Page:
Thumbs up. Milan Ftáčnik spearheaded the defeat of STV-2's privatization.
Out of 135 deputies in the chamber, 75 supported the legal initiative of Milan Ftáčnik, a deputy for the Party of the Democratic Left, who proposed it with a group of opposition deputies. Both junior partners in Vladimír Mečiar's coalition partly supported the bill, as nine deputies from the Association of Slovak Workers (ZRS) and four from the Slovak National Party (SNS) voted in favor of the proposal.
"For the moment, the HZDS plans are dammed," said Ftáčnik. "The HZDS has learned that narrow partisan interests don't have the green light here and don't enjoy support even within the ruling coalition."
In the end, 53 HZDS deputies were the only ones to vote in favor of STV2 privatization, as the rest of ZRS and SNS deputies abstained along with four HZDS members.
"The opposition has won the battle over this channel," said Arpád Matejka, a HZDS deputy. But Ftáčnik emphatically rejected speculations that his motivation was primarily political. "It was the HZDS who brought politics into this matter, and was left alone, while everybody else has realized that something more important is at stake here," said Ftáčnik. "I believe that in the long run it will become clear that the standpoint of the ZRS and SNS was not politically motivated."
"The national interest is most important for us, and that interest says 'no' to privatization," said Anna Malíková, the SNS vice-chairwoman. "Everybody understands that if something is private, profits rule, while spiritual values are pushed aside."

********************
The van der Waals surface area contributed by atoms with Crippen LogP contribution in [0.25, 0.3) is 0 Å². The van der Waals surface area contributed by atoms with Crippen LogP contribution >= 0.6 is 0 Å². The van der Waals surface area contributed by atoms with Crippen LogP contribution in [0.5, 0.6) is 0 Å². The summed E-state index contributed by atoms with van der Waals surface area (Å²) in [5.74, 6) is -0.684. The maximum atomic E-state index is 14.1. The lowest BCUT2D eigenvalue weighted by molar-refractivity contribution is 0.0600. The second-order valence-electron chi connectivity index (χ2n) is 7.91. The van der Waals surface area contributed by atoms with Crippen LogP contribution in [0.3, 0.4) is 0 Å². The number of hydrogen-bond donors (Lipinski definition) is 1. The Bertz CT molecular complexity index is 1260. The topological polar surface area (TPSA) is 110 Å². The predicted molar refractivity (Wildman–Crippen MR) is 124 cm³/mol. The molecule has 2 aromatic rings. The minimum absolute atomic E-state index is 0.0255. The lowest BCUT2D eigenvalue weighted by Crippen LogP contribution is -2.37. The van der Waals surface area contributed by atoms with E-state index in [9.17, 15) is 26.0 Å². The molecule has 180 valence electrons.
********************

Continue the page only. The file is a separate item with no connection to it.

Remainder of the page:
Ftáčnik said his primary goal was to strengthen STV's position as a public station in the long run. "I believe we have set up a framework for the functioning of STV for some years ahead," he said. "[STV] needs stability and direction, because I don't think people are satisfied with what they see on their screens."
The project of STV2 privatization was viewed by opposition leaders as the second HZDS shot given to conquering the Slovak TV market without having to abuse public STV. The legislative process was launched last September by Ľudmila Mušková, a HZDS deputy. The ruling coalition-controlled Council for Radio and TV Broadcasting granted the licence last June to ProTV, supervised by HZDS officials and fertilized by HZDS capital.
Pro TV is partially controled by the HZDS. Vladimír Poór, regional HZDS chief in Trnava and a senior party official, is one of its owners as is Rudolf Trella who sits on the supervisory board of Nafta-Gbely, the company that was privatized last sumer under controversial circumstances by Mečiar's cabinet.
When asked directly whether the new TV will support his party, Dušan Macuška, a HZDS deputy, answered: "Of course, I believe that whoever wants to support Slovakia, must support HZDS in the first place." HZDS will have to settle for support from the current STV2 as it stands now. "STV itself doesn't behave impartially and supports the ruling coalition," according to Ftáčnik.
3. Jul 1997 at 0:00 | Daniel Borský